Google has just recognized Gerda Taro with a new Google Doodle on what would’ve been her 108th birthday.
Known as ‘the little red fox’ for her ginger-colored hair and short stature, Taro’s contributions to photography and journalism were anything but little, as she became the first female photojournalist to cover the frontlines of a war – something that sadly ended her life at a young age.
But just who exactly was Gerda Taro? Here’s everything you need to know about who she was and what a Google Doodle is.
Photojournalist Gerda Taro was known for her fearless reporting during the Spanish Civil War
Who was Gerda Taro?
Gerda Taro was a war photographer known for capturing the brutality of the Spanish Civil War during her short yet influential career.
She was born as Gerta Pohorylle on August 1, 1910 in Stuttgart, Germany into a middle-class Jewish family.
Growing up in Stuttgart and Leipzig, she vocally opposed the Nazi Party and was arrested and detained in 1933 shortly after Adolf Hitler’s rise to power for distributing propaganda material against the party.
Shortly afterwards, her family fled Germany to other countries to escape the antiemetic policies instituted by the ruling Nazi regime, with Taro ultimately settling in Paris in 1934.
In 1935, she met and started a romantic relationship with Endre Friedmann, known professionally as Robert Capa. Capa, a fellow Jewish refugee from Hungary, taught her photography and eventually hired her as his personal assistant.
After working as a picture editor for Alliance Photo, Taro adopted her current name, an amalgamation of Swedish actress Greta Garbo and Japanese artist Taro Okamoto, and cofounded the Magnum Photo agency with Capa.
After the outbreak of the Spanish Civil War in July 1936, Taro and Capa traveled to Barcelona to cover the frontlines of the bloody conflict. During the war, she soon became known for her intrepid reporting, with her pictures from the frontlines being published in the French newspaper Ce Soir and later heavily sought after by the international media.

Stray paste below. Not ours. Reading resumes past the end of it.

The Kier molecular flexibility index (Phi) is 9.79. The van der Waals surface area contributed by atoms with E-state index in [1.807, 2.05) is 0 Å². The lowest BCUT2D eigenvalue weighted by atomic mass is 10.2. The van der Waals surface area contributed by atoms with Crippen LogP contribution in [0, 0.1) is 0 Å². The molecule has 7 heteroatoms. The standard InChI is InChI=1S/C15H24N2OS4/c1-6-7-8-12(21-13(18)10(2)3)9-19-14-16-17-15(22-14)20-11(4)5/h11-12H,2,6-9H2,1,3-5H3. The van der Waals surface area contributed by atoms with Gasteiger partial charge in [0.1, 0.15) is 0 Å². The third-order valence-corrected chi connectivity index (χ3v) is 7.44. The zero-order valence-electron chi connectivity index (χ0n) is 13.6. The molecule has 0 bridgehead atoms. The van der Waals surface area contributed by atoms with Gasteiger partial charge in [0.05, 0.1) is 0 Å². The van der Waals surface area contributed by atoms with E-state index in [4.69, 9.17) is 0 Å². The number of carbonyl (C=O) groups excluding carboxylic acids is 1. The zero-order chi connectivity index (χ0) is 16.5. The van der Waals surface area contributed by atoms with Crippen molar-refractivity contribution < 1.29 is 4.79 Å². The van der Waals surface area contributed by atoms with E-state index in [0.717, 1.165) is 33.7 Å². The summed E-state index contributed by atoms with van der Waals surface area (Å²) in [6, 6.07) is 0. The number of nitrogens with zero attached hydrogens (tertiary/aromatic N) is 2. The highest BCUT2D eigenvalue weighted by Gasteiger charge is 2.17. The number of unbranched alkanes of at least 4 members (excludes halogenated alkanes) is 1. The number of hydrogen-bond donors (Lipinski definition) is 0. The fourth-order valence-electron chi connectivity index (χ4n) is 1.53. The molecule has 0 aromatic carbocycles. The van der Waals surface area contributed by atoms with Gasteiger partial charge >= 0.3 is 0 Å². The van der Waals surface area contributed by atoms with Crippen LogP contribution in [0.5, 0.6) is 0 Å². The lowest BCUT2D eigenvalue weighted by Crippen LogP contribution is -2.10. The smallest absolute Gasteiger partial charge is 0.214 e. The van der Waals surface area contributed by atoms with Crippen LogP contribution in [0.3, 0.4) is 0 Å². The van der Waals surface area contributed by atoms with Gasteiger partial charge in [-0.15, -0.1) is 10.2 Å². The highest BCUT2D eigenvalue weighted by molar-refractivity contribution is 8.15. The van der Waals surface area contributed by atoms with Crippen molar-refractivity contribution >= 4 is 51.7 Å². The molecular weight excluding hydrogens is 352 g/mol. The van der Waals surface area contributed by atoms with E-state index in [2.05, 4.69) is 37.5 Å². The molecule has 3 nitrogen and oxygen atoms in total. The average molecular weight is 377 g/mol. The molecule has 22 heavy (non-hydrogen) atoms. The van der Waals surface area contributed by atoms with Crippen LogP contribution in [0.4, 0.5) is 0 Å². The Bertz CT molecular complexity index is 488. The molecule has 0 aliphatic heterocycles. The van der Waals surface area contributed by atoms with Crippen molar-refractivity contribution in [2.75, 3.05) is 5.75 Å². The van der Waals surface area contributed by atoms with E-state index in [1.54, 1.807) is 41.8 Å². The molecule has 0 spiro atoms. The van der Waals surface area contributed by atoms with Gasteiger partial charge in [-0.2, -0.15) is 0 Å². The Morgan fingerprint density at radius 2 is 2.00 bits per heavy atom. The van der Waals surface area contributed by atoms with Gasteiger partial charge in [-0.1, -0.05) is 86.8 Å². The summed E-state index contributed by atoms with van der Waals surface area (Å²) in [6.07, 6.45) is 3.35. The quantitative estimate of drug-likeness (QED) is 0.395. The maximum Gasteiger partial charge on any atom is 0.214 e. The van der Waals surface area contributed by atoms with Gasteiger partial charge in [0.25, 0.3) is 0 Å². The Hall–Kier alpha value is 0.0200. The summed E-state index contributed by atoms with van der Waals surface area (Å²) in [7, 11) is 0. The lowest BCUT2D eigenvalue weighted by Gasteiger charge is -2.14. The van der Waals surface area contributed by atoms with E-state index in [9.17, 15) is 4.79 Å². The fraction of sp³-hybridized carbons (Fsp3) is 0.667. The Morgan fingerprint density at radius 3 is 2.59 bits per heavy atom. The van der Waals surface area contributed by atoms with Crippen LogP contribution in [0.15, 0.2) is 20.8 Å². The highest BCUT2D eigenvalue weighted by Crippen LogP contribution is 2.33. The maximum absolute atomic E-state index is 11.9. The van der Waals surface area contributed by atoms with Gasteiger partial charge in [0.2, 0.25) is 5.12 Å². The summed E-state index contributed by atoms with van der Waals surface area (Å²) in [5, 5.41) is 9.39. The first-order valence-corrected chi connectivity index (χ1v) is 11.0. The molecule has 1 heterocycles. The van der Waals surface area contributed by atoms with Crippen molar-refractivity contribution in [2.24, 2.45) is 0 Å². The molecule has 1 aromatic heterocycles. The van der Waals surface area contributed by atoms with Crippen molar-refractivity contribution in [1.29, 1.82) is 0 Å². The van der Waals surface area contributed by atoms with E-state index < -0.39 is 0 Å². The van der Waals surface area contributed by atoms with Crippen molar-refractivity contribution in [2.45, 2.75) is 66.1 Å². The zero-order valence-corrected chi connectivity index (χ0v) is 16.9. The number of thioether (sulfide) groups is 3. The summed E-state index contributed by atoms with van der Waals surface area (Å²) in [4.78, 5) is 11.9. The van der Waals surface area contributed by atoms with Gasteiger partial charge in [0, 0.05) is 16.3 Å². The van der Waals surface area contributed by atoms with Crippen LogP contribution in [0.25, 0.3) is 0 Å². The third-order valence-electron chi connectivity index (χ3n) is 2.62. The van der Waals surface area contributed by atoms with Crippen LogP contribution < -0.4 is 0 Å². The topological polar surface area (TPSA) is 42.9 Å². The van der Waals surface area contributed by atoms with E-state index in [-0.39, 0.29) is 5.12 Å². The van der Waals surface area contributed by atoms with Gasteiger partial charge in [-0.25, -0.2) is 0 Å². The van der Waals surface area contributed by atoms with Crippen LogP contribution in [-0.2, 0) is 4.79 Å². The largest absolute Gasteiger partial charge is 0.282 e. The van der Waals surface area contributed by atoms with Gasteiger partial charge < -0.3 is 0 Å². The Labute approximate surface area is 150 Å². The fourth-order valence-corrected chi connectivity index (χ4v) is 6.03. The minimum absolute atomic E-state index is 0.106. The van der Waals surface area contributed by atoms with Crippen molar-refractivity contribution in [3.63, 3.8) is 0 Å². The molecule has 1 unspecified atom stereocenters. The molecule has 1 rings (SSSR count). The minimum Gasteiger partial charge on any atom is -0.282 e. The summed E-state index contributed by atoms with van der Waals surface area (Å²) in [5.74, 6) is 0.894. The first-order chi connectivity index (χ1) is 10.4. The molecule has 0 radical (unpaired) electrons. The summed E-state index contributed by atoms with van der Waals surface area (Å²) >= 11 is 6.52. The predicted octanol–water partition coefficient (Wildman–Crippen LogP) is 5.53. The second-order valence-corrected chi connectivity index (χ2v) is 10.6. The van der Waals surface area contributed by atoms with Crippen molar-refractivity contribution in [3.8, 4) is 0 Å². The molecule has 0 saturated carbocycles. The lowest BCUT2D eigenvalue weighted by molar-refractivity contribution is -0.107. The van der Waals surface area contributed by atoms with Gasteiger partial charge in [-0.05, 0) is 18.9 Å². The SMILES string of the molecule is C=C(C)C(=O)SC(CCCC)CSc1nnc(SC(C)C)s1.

Her photos of the bombing of Valencia during the conflict soon became her most celebrated. Notably, her July 1937 pictures of the situation on the ground in Spain’s Brunete region counteracted Nationalist propaganda that they controlled the area and revealed that the Republican faction still held it.
Sadly, Taro’s life was cut tragically short by the war she was covering. On July 26, 1937, while covering the Republican army’s eventual retreat after the Battle of Brunete, she was killed after the car she was riding in collided with a tank, mortally wounding her.
Although her career was short and her life ended at a young age, Taro was undoubtedly a trailblazer who not only brought critical information about the Spanish Civil War to millions of people across the world but also shattered gender stereotypes regarding the role of women in both wartime and journalism.
What is a Google Doodle?
Google Doodles are temporary changes to Google’s homepage logo to reflect an individual, anniversary, event, accomplishment, holiday and the like.
Introduced back in 1998 to recognize the Burning Man festival, they were initially created by Google cofounders Larry Page and Sergey Brin before later being produced by outside contractors and the company’s chief PR officer Dennis Hwang. Since then, a special in-house team known as Doodlers has produced them on a more regular basis.
Most Google Doodles nowadays recognize holidays such as Halloween, St Patrick’s Day, Bastille Day and the like. They’re also frequently used to mark major events such as the Olympics and to honor notable individuals such as Maria Rebecca Latigo de Hernandez, Ludwig Sutterlin and Lyudmila Rudenko.